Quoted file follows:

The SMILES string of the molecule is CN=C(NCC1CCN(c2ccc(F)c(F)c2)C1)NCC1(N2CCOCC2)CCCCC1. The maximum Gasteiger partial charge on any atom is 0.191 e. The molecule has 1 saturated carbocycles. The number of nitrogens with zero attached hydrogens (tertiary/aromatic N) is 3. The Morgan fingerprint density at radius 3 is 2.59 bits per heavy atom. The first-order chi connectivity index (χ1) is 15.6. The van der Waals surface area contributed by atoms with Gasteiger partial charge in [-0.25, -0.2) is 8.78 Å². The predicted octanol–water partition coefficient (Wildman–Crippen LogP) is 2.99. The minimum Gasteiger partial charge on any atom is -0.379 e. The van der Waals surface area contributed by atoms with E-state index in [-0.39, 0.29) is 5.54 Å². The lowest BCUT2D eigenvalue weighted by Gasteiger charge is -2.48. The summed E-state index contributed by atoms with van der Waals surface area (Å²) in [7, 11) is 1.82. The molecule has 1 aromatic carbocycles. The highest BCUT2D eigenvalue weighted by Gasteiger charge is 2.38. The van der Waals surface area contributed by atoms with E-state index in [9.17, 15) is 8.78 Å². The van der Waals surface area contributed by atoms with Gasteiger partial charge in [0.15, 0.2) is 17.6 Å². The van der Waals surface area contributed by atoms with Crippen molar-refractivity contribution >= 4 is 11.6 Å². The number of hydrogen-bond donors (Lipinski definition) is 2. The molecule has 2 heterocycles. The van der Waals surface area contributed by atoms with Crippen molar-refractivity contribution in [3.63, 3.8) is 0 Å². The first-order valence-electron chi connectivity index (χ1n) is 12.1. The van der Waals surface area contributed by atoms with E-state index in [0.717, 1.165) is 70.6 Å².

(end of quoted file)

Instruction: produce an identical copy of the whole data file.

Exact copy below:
The SMILES string of the molecule is CN=C(NCC1CCN(c2ccc(F)c(F)c2)C1)NCC1(N2CCOCC2)CCCCC1. The maximum Gasteiger partial charge on any atom is 0.191 e. The molecule has 1 saturated carbocycles. The number of nitrogens with zero attached hydrogens (tertiary/aromatic N) is 3. The Morgan fingerprint density at radius 3 is 2.59 bits per heavy atom. The first-order chi connectivity index (χ1) is 15.6. The van der Waals surface area contributed by atoms with Gasteiger partial charge in [-0.25, -0.2) is 8.78 Å². The predicted octanol–water partition coefficient (Wildman–Crippen LogP) is 2.99. The minimum Gasteiger partial charge on any atom is -0.379 e. The van der Waals surface area contributed by atoms with E-state index in [-0.39, 0.29) is 5.54 Å². The lowest BCUT2D eigenvalue weighted by Gasteiger charge is -2.48. The summed E-state index contributed by atoms with van der Waals surface area (Å²) in [7, 11) is 1.82. The molecule has 1 aromatic carbocycles. The highest BCUT2D eigenvalue weighted by Gasteiger charge is 2.38. The van der Waals surface area contributed by atoms with E-state index in [9.17, 15) is 8.78 Å². The van der Waals surface area contributed by atoms with Gasteiger partial charge in [0.15, 0.2) is 17.6 Å². The van der Waals surface area contributed by atoms with Crippen molar-refractivity contribution >= 4 is 11.6 Å². The number of hydrogen-bond donors (Lipinski definition) is 2. The molecule has 2 heterocycles. The van der Waals surface area contributed by atoms with Crippen molar-refractivity contribution in [3.63, 3.8) is 0 Å². The first-order valence-electron chi connectivity index (χ1n) is 12.1. The van der Waals surface area contributed by atoms with E-state index in [0.717, 1.165) is 70.6 Å².